Alarm over security-undermining actions of the Trump administration was heightened further by a 21 May Washington Post report — repeated in part by the guardian.com — that senior White House national security officials had discussed whether to conduct the first U.S. nuclear test explosion since 1992 in a move that “would have far-reaching consequences for relations with other nuclear powers and reverse a decades-long moratorium on such actions”.

The moratorium is against the backdrop of the successful negotiation in 1996 of the Comprehensive Test Ban Treaty (CTBT), which now has 168 states parties and has been signed by all five officially recognized nuclear weapons powers (China, France, Russia, the United Kingdom and the USA). The U.S. Senate has not ratified the treaty, nor have a number of the other nuclear-capable states whose ratification is required for the Treaty to come into effect. (Note that Russia has ratified the Treaty, but China has not. North Korea has neither signed nor ratified it.)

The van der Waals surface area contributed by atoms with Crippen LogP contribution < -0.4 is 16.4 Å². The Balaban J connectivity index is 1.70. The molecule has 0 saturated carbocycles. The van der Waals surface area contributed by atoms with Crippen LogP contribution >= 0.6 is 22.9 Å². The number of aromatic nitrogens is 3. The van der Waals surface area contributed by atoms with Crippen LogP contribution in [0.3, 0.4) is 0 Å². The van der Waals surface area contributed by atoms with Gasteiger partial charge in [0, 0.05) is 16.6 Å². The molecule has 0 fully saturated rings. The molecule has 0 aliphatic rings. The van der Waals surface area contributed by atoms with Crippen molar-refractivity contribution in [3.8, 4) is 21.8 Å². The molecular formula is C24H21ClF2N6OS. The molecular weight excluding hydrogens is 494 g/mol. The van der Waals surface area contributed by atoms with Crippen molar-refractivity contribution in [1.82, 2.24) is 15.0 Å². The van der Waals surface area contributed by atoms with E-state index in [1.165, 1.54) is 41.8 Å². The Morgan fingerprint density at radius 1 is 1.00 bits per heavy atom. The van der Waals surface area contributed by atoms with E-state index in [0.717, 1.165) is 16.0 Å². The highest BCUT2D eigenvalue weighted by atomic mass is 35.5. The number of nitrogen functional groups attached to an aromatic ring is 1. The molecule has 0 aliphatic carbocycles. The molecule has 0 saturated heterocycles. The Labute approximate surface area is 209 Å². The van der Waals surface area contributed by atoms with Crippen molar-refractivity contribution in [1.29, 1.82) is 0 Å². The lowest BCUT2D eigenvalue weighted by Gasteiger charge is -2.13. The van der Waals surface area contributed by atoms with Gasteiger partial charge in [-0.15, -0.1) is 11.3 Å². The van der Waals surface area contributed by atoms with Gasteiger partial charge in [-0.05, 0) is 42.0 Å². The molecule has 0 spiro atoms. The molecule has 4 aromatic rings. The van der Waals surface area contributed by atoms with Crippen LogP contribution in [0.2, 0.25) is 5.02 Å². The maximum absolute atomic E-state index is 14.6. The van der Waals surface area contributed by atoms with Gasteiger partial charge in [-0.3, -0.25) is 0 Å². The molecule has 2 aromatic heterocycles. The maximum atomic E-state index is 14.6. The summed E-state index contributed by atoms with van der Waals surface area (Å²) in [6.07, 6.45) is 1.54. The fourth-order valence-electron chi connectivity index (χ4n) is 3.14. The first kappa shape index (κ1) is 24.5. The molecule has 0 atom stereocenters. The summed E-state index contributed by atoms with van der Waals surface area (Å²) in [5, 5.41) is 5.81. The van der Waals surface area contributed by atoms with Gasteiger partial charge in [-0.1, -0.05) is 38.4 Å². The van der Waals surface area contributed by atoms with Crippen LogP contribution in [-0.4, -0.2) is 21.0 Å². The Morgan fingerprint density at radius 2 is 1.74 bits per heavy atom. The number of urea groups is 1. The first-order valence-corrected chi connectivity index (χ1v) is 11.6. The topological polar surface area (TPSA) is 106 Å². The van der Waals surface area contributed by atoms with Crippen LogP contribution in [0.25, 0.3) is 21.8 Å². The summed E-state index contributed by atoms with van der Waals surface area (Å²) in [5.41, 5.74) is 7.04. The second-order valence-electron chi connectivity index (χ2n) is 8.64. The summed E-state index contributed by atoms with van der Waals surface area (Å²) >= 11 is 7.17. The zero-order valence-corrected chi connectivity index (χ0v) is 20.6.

The U.S. has accused both Russia and China of carrying out very low-yield tests in secret, but both countries have denied the accusations, which are not substantiated by publicly available evidence.

According to the Washington Post, the main reason cited by officials for a possible resumption of underground nuclear testing was that:

demonstrating to Moscow and Beijing that the United States could “rapid test” could prove useful from a negotiating standpoint as Washington seeks a trilateral deal to regulate the arsenals of the biggest nuclear powers.

Former U.S. Senator and co-chair of the Nuclear Threat Initiative (NTI) Sam Nunn joined former U.S. Secretary of Energy Ernst J Moniz in a statement that disputed any technical need for such tests and ridiculed the argument that a resumption of testing would create “negotiating leverage” with either the Russians or the Chinese: